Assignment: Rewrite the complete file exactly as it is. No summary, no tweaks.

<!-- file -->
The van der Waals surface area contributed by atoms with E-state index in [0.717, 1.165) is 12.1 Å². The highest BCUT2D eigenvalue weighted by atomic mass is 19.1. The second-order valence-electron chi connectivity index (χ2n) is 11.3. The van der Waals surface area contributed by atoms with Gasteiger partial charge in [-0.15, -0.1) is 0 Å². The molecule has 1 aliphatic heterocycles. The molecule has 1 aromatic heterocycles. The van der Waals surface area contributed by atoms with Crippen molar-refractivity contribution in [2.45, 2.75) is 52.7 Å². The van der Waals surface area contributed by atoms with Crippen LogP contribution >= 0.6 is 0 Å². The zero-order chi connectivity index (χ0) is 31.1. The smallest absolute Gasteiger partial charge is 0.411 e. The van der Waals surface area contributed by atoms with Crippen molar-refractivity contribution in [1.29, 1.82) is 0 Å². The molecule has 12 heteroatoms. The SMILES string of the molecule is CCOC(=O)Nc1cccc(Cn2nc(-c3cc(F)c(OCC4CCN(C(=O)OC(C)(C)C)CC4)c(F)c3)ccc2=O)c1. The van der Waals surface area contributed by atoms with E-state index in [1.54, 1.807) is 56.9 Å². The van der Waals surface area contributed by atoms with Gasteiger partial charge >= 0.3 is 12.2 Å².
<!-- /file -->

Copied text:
The van der Waals surface area contributed by atoms with E-state index in [0.717, 1.165) is 12.1 Å². The highest BCUT2D eigenvalue weighted by atomic mass is 19.1. The second-order valence-electron chi connectivity index (χ2n) is 11.3. The van der Waals surface area contributed by atoms with Gasteiger partial charge in [-0.15, -0.1) is 0 Å². The molecule has 1 aliphatic heterocycles. The molecule has 1 aromatic heterocycles. The van der Waals surface area contributed by atoms with Crippen molar-refractivity contribution in [2.45, 2.75) is 52.7 Å². The van der Waals surface area contributed by atoms with Crippen LogP contribution >= 0.6 is 0 Å². The zero-order chi connectivity index (χ0) is 31.1. The smallest absolute Gasteiger partial charge is 0.411 e. The van der Waals surface area contributed by atoms with Crippen molar-refractivity contribution in [1.29, 1.82) is 0 Å². The molecule has 12 heteroatoms. The SMILES string of the molecule is CCOC(=O)Nc1cccc(Cn2nc(-c3cc(F)c(OCC4CCN(C(=O)OC(C)(C)C)CC4)c(F)c3)ccc2=O)c1. The van der Waals surface area contributed by atoms with E-state index in [1.54, 1.807) is 56.9 Å². The van der Waals surface area contributed by atoms with Gasteiger partial charge >= 0.3 is 12.2 Å².